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Making Your New Years Resolutions Stick!

Taken From:
Saanich News January 3, 2007

Paul Beckow M.Sc. R.P.C.
Individual, Couple and Family Counsellor

It's that time again, New Years. With the excitement of a new beginning and your New Year’s 2007 resolutions in hand - things are going to be diffrent around here!


Wrong !

New Years resolutions. Weve all made them. Yet few of us stick to them. Within weeks, perhaps days, the energy for change dissapates and we can find ourselves completely lost to the promises we made.

So just what is going on here?

To begin with, many of our resolutions are driven or supported by, guilt, by all those "bad" (dissaproved of) things we do in our life that we think we "should improve, correct, or simply get rid of."

"This year Im quitting smoking. I will find more time for myself, stop yelling at the kids, get more exercise and lose that 25 pounds. Ill stop getting mad and be a kinder more patient person, eat properly, quite procrastinating, and - I'll organize all the junk in the basement. I promise."

Guilt and new promises may feel good for a short while but very soon begin battle with our deeper desires and strongly formed habit patterns.

Its clear to see that guilt, personal improvement and correction are not a powerful platform for change.

To bring something new into our life, takes more than a few words of hope and reproachment on New Years Eve.

Change - to create new possibilities and new patterns in our life - calls upon something extraordinary from us: a mix of real attention, commitment, a little compassion, and the spark of enthusiasm.

It can be done! Those who succeed in creating change, acknowledge feeling proud and accomplished. Yet this requires certain skills from us.

Just what does it take to be effective in managing the things we’d love to manifest through 2007?

Here's six suggestions to support you with the dreams and desires you may have for the coming year.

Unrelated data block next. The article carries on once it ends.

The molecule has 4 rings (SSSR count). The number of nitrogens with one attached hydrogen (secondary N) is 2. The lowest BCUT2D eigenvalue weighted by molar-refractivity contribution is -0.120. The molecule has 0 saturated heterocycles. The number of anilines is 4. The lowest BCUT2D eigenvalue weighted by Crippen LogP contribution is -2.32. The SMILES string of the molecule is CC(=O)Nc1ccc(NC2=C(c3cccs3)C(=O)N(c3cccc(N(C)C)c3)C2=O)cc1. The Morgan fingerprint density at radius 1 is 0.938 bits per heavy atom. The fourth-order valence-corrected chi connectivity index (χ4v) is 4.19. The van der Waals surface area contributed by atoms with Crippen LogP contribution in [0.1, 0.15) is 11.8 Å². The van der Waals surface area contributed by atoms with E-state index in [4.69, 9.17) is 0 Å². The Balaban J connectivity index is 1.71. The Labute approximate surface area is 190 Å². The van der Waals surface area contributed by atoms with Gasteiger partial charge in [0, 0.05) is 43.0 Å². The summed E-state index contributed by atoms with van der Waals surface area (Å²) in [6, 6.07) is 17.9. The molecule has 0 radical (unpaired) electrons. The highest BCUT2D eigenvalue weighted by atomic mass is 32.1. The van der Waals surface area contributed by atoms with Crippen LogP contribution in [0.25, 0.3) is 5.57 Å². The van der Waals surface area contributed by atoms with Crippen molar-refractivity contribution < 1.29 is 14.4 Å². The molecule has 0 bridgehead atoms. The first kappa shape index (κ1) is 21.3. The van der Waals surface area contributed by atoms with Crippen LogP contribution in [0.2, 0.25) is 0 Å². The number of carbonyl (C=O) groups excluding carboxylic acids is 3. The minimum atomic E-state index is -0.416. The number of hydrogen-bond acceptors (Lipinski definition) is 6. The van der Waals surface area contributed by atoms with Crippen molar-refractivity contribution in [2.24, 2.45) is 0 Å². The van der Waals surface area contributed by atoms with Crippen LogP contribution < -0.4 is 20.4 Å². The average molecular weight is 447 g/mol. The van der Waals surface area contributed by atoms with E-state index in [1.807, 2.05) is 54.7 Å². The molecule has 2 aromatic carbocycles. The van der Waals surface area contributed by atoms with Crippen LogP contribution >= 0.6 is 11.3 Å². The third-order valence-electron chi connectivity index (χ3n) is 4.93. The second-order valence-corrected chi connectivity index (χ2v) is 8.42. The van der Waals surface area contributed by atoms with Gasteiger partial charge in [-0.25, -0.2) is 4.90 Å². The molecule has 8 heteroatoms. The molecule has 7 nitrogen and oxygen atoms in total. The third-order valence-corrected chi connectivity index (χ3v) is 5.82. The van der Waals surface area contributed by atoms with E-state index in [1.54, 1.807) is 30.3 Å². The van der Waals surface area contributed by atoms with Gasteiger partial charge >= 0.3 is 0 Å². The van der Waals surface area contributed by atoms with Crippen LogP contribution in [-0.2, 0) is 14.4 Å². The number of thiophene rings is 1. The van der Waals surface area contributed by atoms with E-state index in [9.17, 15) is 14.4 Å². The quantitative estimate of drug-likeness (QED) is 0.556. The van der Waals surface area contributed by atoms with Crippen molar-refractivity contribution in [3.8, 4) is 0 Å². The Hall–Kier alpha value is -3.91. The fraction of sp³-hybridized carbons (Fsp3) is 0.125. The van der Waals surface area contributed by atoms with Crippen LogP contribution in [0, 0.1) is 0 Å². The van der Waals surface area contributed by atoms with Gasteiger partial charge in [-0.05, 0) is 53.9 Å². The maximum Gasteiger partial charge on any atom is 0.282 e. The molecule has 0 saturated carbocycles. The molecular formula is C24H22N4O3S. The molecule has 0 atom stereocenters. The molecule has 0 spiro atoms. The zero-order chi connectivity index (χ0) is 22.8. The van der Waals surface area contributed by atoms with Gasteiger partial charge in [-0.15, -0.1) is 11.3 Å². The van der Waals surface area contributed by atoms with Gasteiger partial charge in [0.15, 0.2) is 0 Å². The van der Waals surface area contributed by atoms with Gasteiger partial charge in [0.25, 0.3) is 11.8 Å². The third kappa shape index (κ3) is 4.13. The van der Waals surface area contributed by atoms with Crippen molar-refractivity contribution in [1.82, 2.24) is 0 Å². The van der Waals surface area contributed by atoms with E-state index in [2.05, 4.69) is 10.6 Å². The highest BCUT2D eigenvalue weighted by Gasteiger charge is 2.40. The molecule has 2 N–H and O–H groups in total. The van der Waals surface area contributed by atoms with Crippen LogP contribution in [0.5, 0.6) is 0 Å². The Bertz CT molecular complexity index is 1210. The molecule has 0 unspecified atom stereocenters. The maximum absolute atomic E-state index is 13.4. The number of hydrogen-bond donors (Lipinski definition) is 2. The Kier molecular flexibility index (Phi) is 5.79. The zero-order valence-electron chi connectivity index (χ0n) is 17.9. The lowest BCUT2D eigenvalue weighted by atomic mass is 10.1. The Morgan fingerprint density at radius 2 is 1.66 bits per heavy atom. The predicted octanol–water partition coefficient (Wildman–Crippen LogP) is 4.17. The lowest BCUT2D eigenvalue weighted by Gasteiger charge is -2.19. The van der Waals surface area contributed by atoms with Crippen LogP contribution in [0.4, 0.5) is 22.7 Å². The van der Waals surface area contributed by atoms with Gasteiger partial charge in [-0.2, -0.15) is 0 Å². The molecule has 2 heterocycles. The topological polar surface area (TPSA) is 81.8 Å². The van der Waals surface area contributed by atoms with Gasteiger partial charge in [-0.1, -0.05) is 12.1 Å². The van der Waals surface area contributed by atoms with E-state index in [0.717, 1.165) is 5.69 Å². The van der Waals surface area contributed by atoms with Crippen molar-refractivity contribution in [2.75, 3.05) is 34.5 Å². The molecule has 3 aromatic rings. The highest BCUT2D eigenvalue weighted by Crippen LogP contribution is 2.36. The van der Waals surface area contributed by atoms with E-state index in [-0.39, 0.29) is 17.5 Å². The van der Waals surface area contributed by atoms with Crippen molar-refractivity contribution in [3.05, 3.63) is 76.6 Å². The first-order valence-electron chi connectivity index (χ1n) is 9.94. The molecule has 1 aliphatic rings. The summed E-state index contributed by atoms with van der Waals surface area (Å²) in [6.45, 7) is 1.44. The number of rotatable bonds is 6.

1. Begin by answering a few questions honestly.
Real change requires, an honest “no kidding” inquiry with your self.

How much do you really want this (change)? Or is it simply a “I’d be happier if…” Are you passionate for it? Are you committed? Perhaps the answer is “not really”. If the answer is “not really”, toss it! That is a victory.

2. Once your desire is clear, begin to engage and involve your imagination.
Ponder, contemplate, and visualize your desired result. Picture what you want and how it will feel. Begin to program this feeling of accomplishment into your unconscious mind. Quietly experience what it will make possible and what it will feel like when you have that in your life.

Now, create some ways of remembering your project, and inspiring yourself daily that are visible. This could be a collage, a painting, a photo, a saying, a word, placed above your bed, a band around your wrist.

Create an exciting project name that inspires you. Generating this inspiration, over and over, is the single-most important skill in manifesting new possiblities in your life.

3. Make your new desire real, measurable and time specific.
Create a plan. Working backwards, outline what you must accomplish - “what by when” to make this happen. These will be your simple milestones on the road to success. For example, “to lose 20 pounds this year” becomes “to be in an exercise class by January 15” or “ to follow my diet for 7 days” or “to lose 3 pounds by January 30”.

Small, clear, and measurable actions and results keep you encouraged and on track.

4. Build a support team around you. Create accountability.
Many people fail because they try to take on change privately without establishing a structure of support.

There is nothing like a knock on the door at 7:30 am from your running partner to get you out of bed on time. Or a Sunday evening phone call with your support team to identify and communicate the specific actions you will take in the week ahead. These are real, practical, consistent structures of support.

5. View slip-ups and misdemeanours as learning.
Most often slip-ups and backslides are viewed as failures. They are not, unless you say so. They only become failure if you quit.

If you are to maintain a project, you must see problems as opportunities to learn - and immediately discover and put in place some new structures. To learn to forgive your self and begin again, to persist over time, is what makes change happen.

6. Learn to reward yourself for your efforts.
It is essential while furthering a project to find ways to acknowledge, appreciate, and reward yourself for your efforts. For many people this self-care and reinforcement is a completely new skill.

Approached authentically, New Year’s resolutions are an exciting and powerful opportunity to challenge and inspire ourselves. The adventure begins when we stop and quietly ponder, “What do I really desire to bring into my life in 2007?”

Have you listened to your heart for your answer?

Paul Beckow is a certified individual, marriage, and family therapist. If you have a relationship, personal issue or concern, he can be reached by phoning the Victoria Family Institute at 721 2477 or contacted through his web site at www.paulbeckow.com

For personal or couple counselling, for more information, or to register for a course - please contact Paul Beckow at The Victoria Family Institute.

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